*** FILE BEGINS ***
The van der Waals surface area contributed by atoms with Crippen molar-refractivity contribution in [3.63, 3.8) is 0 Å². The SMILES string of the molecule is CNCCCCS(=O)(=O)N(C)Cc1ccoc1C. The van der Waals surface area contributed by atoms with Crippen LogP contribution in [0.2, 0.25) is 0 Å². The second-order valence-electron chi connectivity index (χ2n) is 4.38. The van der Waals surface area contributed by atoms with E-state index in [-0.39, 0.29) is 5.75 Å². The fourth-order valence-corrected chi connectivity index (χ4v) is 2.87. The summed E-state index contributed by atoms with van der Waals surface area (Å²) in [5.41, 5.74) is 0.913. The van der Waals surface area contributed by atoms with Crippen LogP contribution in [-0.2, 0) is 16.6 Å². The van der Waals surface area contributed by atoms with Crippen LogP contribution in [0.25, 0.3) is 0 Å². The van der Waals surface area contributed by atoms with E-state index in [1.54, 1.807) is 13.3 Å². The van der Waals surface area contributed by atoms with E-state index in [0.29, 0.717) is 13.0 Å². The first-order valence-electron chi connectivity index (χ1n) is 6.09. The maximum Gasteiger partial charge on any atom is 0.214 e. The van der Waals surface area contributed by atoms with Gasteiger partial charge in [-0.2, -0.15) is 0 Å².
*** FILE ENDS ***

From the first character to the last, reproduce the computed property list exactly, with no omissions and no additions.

The van der Waals surface area contributed by atoms with Crippen molar-refractivity contribution in [3.63, 3.8) is 0 Å². The SMILES string of the molecule is CNCCCCS(=O)(=O)N(C)Cc1ccoc1C. The van der Waals surface area contributed by atoms with Crippen LogP contribution in [0.2, 0.25) is 0 Å². The second-order valence-electron chi connectivity index (χ2n) is 4.38. The van der Waals surface area contributed by atoms with E-state index in [-0.39, 0.29) is 5.75 Å². The fourth-order valence-corrected chi connectivity index (χ4v) is 2.87. The summed E-state index contributed by atoms with van der Waals surface area (Å²) in [5.41, 5.74) is 0.913. The van der Waals surface area contributed by atoms with Crippen LogP contribution in [-0.2, 0) is 16.6 Å². The van der Waals surface area contributed by atoms with Crippen LogP contribution in [0.25, 0.3) is 0 Å². The van der Waals surface area contributed by atoms with E-state index in [1.54, 1.807) is 13.3 Å². The van der Waals surface area contributed by atoms with E-state index in [0.29, 0.717) is 13.0 Å². The first-order valence-electron chi connectivity index (χ1n) is 6.09. The maximum Gasteiger partial charge on any atom is 0.214 e. The van der Waals surface area contributed by atoms with Gasteiger partial charge in [-0.2, -0.15) is 0 Å².